While Girlfriend and I weren’t out touring Boston at the end of April, we rested our heads in nearby Somerville. The neighborhoods of this town, bordering three major universities and cradling the last stretch of the Red Line out of Boston, have been through more than one wave of history – including the familiar story of gentrification.
As such, it seemed fitting to take sips of strong Turkish coffee at Istanbul’lu, a young, charming Turkish restaurant between Davis Square and Teele Square. Refined enough to feel high-end and suburban enough to feel familiar, Istanbul’lu was a refreshing taste of immigrant cuisine that required neither travail nor translation to be digested.
Haydari was one of the house’s many tasty uses of Turkish yogurt, which found its way into almost all of our dishes. This “cold tapas” presentation was little more than a luscious, high-fat yogurt, strained until stand-up thick and seasoned with crushed garlic and chopped dill.
Topped with a drizzle of melted butter, a sprinkle of dried red pepper, and a pinch of fresh mint, it made a happy partner to Istanbul’lu’s fluffy, buttery house bread – though not as stellar as the house’s complementary garlic-and-red pepper sauce. It was also perfectly fine eaten one creamy spoonful at a time; the subtleties of the dish’s seasoning added just the right layer of extra flavor to the simple pleasure of well-prepared yogurt.
I’ve read that beyaz is actually a form of cheese made from fresh sheeps’ milk, but Istanbul’lu’s menu lists the filling for its kirmizi beyaz as suzme, the same strained yogurt prepared as the base for haydari. Whatever was lost in my translation, this particular sample was closer to a whipped cream cheese than savory feta, noticeably tangier and lighter than its full-bore counterpart. Used to stuff a delicate roasted pepper and laid over melted butter, it was simple, satisfying, and (sadly) short-lived.
Mucver, a fritter constructed from finely chopped zucchini, carrot, egg, beyaz and smattering of herbs and spices, is one of the restaurant’s most popular dishes. Pan-fried to a deep brown crisp, rested on a mound of yogurt and paired with a single slice of red tomato, the mucver at Istanbul’lu is home cooking, perfectly elevated to white-tablecloth status. The fritter itself shows off a fantastic balance between crunchy crust and fluffy core, while the dollop of yogurt and streak of tomato juice round out each bite with graceful calculation.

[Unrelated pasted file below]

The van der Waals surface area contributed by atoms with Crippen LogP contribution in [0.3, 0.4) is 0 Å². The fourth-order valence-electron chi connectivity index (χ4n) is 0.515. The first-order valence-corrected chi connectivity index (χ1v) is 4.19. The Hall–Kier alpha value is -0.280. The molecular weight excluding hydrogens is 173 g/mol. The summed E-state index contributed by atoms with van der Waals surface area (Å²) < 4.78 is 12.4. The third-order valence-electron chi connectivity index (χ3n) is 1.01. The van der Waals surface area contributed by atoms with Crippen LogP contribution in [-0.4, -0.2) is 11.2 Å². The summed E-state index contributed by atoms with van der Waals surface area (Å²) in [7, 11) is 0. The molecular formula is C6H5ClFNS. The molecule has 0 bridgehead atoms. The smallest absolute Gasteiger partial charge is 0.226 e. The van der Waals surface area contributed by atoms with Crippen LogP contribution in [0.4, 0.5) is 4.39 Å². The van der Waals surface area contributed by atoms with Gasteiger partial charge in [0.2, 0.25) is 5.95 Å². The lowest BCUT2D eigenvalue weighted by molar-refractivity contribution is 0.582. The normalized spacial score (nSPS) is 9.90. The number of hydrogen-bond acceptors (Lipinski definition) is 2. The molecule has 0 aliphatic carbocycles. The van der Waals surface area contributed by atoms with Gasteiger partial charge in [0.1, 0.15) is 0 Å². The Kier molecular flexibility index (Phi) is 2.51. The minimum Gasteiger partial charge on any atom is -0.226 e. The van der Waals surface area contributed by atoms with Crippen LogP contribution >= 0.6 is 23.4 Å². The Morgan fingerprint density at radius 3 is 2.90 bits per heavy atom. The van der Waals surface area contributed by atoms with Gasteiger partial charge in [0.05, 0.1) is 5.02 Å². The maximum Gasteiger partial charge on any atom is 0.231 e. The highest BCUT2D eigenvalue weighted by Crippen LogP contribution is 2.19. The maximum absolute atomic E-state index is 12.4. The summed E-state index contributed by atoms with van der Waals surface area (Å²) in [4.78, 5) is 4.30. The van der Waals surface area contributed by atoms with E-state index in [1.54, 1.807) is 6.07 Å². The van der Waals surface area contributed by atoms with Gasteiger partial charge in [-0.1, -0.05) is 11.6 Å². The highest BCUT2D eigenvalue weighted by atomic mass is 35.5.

The soup menu’s paca (pronounced “pahtch-ah”) does just as much in the opposite direction, offering a straightforward lamb soup for the soul. Rich as a concentrated serving of lamb bone extract should be, this soup was boosted by yogurt and sharpened by garlic. Scraps of lamb meat and fat at the bottom of the bowl punctuate the paca’s essential character, a gratitude to home cooking that makes Istanbul’lu more than just an edible import into a nice neighborhood.
Home-bred character was in equally high supply at The Neighborhood, a Portugese-American diner that’s been serving all-day breakfast at the foot of Somerville’s Prospect Hill for almost 30 years.
Upon placing our orders we were immediately offered a complement of either a baked apple or a bowl of cream of wheat. Girlfriend, confused by this sudden, off-the-menu decision, asked our Boston-bound waiter to explain.
“Cream of wheat,” he responded, making a spooning motion from an invisible bowl to his jaw. “It’s a hot cereal.”
We all chose the baked apple. Cored, filled with butter and cinnamon, then baked to a mash and glazed with maple syrup, it was a bit heavy as an appetizer, but not so sweet or heavy that it couldn’t be polished off in just a few bites.
For eight bucks, I was then handed a platter of grilled linguica, home fries from scratch, three fried eggs, and a whole grilled banana.
My home fries were just barely crusty and tasted of butter and salt without being heavy, greasy or over-salted. My eggs delivered their nondescript lines without a second thought to creativity. My Portugese sausage was true to form, with a snappy casing and a juicy, fall-apart filling. The Neighborhood’s grilled banana, tender and overripe, snubbed dill pickle spears everywhere with its sweet, caramelized edges. This was the American breakfast dream, realized just as splendidly by the Borges family as it has been by other favorites of mine, like Ann’s Kitchen and Stage Restaurant.
The Neighborhood confirms its destination status with an outstanding plate of blueberry pancakes. This particular short stack wasn’t as crisp on the edges or as fluffy and airy on the inside as the platonic perfect pancake my childhood memory often fools me into chasing. Still, these moist, berry-stuffed pancakes had sides just crisp enough to lead us right into another bite, and before we knew it, we were left with a faint puddle of maple syrup.
Eating within big city limits, it’s easy to forget that suburban living doesn’t necessarily equate to culinary surrender. If the Flushings, Westminsters and Somervilles of the world are any indication, I’ll have plenty to look forward to when it’s time to think about leaving suck city for good.
237 Holland St
Somerville, MA 02144
|The Neighborhood Restaurant and Bakery
25 Bow St.
Somerville, MA 02143